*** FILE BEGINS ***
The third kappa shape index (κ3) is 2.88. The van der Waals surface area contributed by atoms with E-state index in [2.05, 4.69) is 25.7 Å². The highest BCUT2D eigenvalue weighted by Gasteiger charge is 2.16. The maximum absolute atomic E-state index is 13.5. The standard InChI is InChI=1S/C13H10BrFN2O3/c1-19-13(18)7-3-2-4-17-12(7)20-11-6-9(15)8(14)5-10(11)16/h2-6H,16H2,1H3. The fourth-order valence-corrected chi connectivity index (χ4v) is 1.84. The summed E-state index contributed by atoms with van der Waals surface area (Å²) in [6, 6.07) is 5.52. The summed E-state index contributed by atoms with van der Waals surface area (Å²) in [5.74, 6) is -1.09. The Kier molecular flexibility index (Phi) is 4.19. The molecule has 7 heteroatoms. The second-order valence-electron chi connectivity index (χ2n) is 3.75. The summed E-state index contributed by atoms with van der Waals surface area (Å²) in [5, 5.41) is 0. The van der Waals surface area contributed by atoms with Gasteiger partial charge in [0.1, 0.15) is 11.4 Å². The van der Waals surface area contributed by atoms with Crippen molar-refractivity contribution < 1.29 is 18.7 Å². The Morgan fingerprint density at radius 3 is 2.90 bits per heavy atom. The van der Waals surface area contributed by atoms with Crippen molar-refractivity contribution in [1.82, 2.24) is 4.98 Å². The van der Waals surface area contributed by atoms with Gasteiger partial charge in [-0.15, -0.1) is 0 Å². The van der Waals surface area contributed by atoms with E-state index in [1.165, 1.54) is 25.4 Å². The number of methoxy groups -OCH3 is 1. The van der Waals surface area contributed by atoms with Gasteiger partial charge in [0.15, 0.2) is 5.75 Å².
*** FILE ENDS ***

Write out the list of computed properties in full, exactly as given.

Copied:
The third kappa shape index (κ3) is 2.88. The van der Waals surface area contributed by atoms with E-state index in [2.05, 4.69) is 25.7 Å². The highest BCUT2D eigenvalue weighted by Gasteiger charge is 2.16. The maximum absolute atomic E-state index is 13.5. The standard InChI is InChI=1S/C13H10BrFN2O3/c1-19-13(18)7-3-2-4-17-12(7)20-11-6-9(15)8(14)5-10(11)16/h2-6H,16H2,1H3. The fourth-order valence-corrected chi connectivity index (χ4v) is 1.84. The summed E-state index contributed by atoms with van der Waals surface area (Å²) in [6, 6.07) is 5.52. The summed E-state index contributed by atoms with van der Waals surface area (Å²) in [5.74, 6) is -1.09. The Kier molecular flexibility index (Phi) is 4.19. The molecule has 7 heteroatoms. The second-order valence-electron chi connectivity index (χ2n) is 3.75. The summed E-state index contributed by atoms with van der Waals surface area (Å²) in [5, 5.41) is 0. The van der Waals surface area contributed by atoms with Gasteiger partial charge in [0.1, 0.15) is 11.4 Å². The van der Waals surface area contributed by atoms with Crippen molar-refractivity contribution < 1.29 is 18.7 Å². The Morgan fingerprint density at radius 3 is 2.90 bits per heavy atom. The van der Waals surface area contributed by atoms with Crippen molar-refractivity contribution in [1.82, 2.24) is 4.98 Å². The van der Waals surface area contributed by atoms with Gasteiger partial charge in [-0.15, -0.1) is 0 Å². The van der Waals surface area contributed by atoms with E-state index in [1.165, 1.54) is 25.4 Å². The number of methoxy groups -OCH3 is 1. The van der Waals surface area contributed by atoms with Gasteiger partial charge in [0.15, 0.2) is 5.75 Å².